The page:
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PWM Sound Generation

SoundChipMichael Smith just posted up a great project where he uses PWM to play back sampled sound on the Arduino. His code is posted up at the Arduino Playground here.

Michael hijacked two timers, one for PWM generation and the other for the playback sample rate. His sample rate is 8KHz and the PWM runs at about 60KHz which is easy to filter. In fact, you don’t even need to filter it for most applications. I had no trouble loading up his project and playing the sound though my PC as described in a previous article here.

I plan to use Michael’s code my next article about Digital to Analog Converters (DACs) for audio. Michael uses the PWM function to act as a DAC for PCM audio and I can adapt his code to work with several types of DACs. The sound sample he uses is somewhat broad spectrum which makes it ideal for testing various DAC configurations and playback techniques. Great work Michael!

Posted in Arduino, Microcontroller, Projects.

5 Responses

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  1. Berni says

    I looked around microchips data sheets and seams there is no waiting for reading it just for writing.So i guess the limit for read speed is the serial bus clock i can be 1Mhz for I2C and 20Mhz for SPI so its relay fast.So real time recording is not possible but playback probably is.(with a dsPIC probably capable of 48Khz 16Bit)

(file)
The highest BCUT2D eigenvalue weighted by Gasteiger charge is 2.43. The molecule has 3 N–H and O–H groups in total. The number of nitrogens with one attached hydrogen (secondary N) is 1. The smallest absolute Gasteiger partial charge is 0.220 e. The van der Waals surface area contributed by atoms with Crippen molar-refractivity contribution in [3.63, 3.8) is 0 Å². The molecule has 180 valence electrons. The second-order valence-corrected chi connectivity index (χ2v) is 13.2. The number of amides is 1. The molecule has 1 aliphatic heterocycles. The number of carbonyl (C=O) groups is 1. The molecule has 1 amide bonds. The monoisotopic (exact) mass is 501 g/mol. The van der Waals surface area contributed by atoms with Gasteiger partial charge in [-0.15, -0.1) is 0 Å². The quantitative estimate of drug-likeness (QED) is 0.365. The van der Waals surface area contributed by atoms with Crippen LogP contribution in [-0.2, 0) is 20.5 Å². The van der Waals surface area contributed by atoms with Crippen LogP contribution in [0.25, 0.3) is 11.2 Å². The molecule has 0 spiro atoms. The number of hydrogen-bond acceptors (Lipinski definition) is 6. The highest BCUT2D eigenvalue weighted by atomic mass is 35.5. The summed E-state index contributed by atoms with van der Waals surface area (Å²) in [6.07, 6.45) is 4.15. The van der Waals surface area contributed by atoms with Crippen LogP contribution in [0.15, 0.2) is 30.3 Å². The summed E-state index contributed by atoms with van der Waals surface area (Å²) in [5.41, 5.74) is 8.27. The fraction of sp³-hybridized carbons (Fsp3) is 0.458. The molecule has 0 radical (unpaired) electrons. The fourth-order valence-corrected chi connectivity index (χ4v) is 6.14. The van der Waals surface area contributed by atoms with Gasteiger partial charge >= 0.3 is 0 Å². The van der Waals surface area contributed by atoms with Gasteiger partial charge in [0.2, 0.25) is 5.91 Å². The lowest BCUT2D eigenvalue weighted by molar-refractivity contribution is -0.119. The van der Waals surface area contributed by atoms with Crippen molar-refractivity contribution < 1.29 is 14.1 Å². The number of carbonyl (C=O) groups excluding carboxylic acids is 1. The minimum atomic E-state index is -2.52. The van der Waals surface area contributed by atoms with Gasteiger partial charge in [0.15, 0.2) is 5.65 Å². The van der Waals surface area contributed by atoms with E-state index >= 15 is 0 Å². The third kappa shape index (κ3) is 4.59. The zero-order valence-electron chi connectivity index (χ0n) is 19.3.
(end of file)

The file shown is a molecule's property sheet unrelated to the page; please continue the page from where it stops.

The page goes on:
2. Steve says

    I don’t know if I can get 8kB/s into and out of the EEPROM (It’s some Microchip serial EEPROM I added to my sample order a few months ago to pad it out a little 😉 because I have to find it and look at the spec sheet still.

    If it’s not possible to stream the audio onto or off of the EEPROM in realtime, then I’ll look at copying it to program space and playing from there. I suspect that 8kB/sec isn’t prohibitively fast, however.

  3. Berni says

    A EEPROM is not a bad idea, but is it fast enough to play sound in real time? Can a small serial EEPROM do 8KB/s ?

    Well i have some 4MB RAM chips,but the thing is huge since its parallel and a backup battery inside the chip.But since its ram it can write or read in next to no time.

  4. Steve says

    With small mods you can compile the code for any ATmega168. I got it running and working on a mega168 I had wired up for other purposes, using a darlington pair on the output pin (PB3) to push my 5v source through an 8 ohm speaker.

    I’m going to try to expand the memory by adding a serial EEPROM to the board and seeing where that goes.

    Nice job!

  5. Berni says

    Nice one, on my PWM sound experiment i only played out sound that is real time generated in the MCU( Sweaped a sinus over various freqecnys)I never toght about playing a audio sample on that.That wouldn’t be hard to do anyway since i can just replace the sinus sample.